Cooking A Huge Turkey? Check Out These Big Birds

Cooking A Huge Turkey

With all the turkeys getting cooked this week, what's the heaviest bird ever killed?

Remember when mom, or whoever cooked your Thanksgiving turkey, worried that the 24-pounder might not feed the army of relatives coming to feast?

“I got the biggest turkey they had,” she’d say.


While those were domesticated, it leaves one wondering, with all the turkeys getting their gooses cooked this week, about the heaviest bird ever killed.

Karen Cavender knows. As record coordinator the National Wild Turkey Federation, Cavendar is privy to spurs and beards, and records in the various species.

With 17,000 birds registered with the NWTF, she might not have them all off the top of her head, but she’s well-versed after 14 years on the job.


“When I first came, I knew very little,” Cavendar said. “I’ve just done a lot of research. Of course, being here and working with hunters, you learn a lot.”

So, when asked about the largest bird, she knew it was a Rio Grande of 37 pounds, 2 ounces. Officially 37.1250 pounds, it was killed by Jacob Braught in Linn, Ore., on April 15, 2002.

In the sortable records on the NWTF web site, you can also learn that Braught’s bird had one 12.3750-inch beard ranking 12th among Rio Grandes and its total score of 84.3750 ranks second. It also gives spur length and that it was brought in with a box call and firearm.


It was not the heaviest bird every reported, said Cavender, who also oversees the call making and taxidermy competitions at the NWTF conventions.

“We even got a 40-pounder one time,” she said. “They were so very excited. So we looked into it and we found it to be domestically fed.”

That made it ineligible, as well as taxing to carry to the dinner table.

Cavender said it’s a rather simply process to get your bird registered with the NWTF, the first requirement being a member.

“People call and say, Karen I’ve harvested a bird, it’s huge, and I know it’s going to make the record book,” she said. “This is what I’m going to tell you.”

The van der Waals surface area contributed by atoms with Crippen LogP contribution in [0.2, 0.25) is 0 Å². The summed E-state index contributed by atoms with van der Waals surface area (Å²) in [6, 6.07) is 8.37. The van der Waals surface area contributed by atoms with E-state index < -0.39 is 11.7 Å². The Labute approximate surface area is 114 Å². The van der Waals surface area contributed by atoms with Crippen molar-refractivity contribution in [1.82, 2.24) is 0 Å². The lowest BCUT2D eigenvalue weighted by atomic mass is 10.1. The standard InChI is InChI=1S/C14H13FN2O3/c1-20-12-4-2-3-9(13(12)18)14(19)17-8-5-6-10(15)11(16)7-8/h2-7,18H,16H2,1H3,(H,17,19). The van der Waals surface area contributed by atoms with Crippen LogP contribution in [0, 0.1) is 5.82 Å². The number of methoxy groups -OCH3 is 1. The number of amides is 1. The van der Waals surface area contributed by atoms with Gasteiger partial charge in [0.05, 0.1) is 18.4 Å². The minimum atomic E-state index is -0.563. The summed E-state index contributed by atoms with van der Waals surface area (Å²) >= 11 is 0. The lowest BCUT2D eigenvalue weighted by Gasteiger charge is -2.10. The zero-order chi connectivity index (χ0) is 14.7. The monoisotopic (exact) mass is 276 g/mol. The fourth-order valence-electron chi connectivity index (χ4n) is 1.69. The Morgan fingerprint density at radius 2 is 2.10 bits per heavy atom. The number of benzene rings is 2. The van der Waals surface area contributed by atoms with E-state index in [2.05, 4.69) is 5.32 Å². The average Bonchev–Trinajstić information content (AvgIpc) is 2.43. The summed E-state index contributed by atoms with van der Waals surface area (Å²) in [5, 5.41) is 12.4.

Step one, she says, is to access NWTF.org on the computer, then hit the Hunting link. Scroll down to Turkey Records.

That page is rather self-explanatory, showing hunters how to search records of registered turkeys.

In the Wild Turkey Tools box, hunters can learn how to score their bird, basically how to measure, and can access a scoring calculator. Punch in the figures and get your bird’s score.

The How To Register link gets you to the page where you can download the official registration form.

“Once on the form, that’s when people start having questions,” Cavender said, “like where do I find a certified scale.”

Verification of the weight is important, and she said state wildlife agencies, taxidermists and post offices and grocery store scales have been used.

“You have to provide proof of that weight,” she said. “The person weighing the bird can write out an affidavit with info and sign it.”

For spurs over 1 ½ inches and beards over 12 inches, photo documentation showing the tape measure in the picture is required.

For these above-average birds, a primary witness, either a current NWTF member or taxidermist, needs to sign the completed registration form and an additional witness also has to sign, though they don’t have to be federation members.

In six to eight weeks, the hunter will receive a certificate with name, the bird’s specs and the state and national rank along with a lapel pin for each species.

When she receives forms, Cavender checks her slam database to see if that bird completed the hunter’s Grand Slam (Eastern, Rio Grande, Merriam’s and Osceola) or Royal Slam (those four plus the Gould’s) or World Slam (five plus the Ocellated).

The NWTF also recognizes the Mexican Slam (Rio Grande, Gould’s and Ocellated) and the Canadian Slam (Eastern and Merriams in Ontario, Quebec, Manitoba, Alberta and British Columbia.)

It’s rare someone would not know that they completed the slam, but it’s happened, Cavender said. They’ve even called her somewhat surprised when they received their Grand Slam pin and certificate.

“I have caught a couple like that who didn’t know they actually completed a slam,” she said. “I’ve had a couple people call and say I didn’t know we got this when we completed a slam.

“It’s a wonderful thing to accomplish.”

One thing Cavender said the NWTF doesn’t keep up with is age, so determining the youngest or oldest person to complete a slam is not recorded. But most are happy that the database has been accessible on the web site for about four years.

“Most of the hunters really, really like this,” she said. “You can check out how you see statewide or nationally, you can see if you’ve fallen in any rank.

“And it’s amazing how competitive this particular program can be. Some are very competitive.”

So she’s most likely settled a few debates, like how Joseph Fuller’s 2008 atypical Eastern turkey has the highest total score of 195.500. The 23.5-pound bird taken in Edgecombe, N.C., had 1.25-inch spurs but was pushed to the top by its eight beards totaling 73.5 inches.

How about the longest spurs? Topping the charts is Connie Bender’s 2.315-inch spur on her 2007 Ocellated from Mexico that weighed 11 pounds.

For more on turkey scoring and record, visit NWTF.org.

Roasted turkey photo credit: Wikipedia

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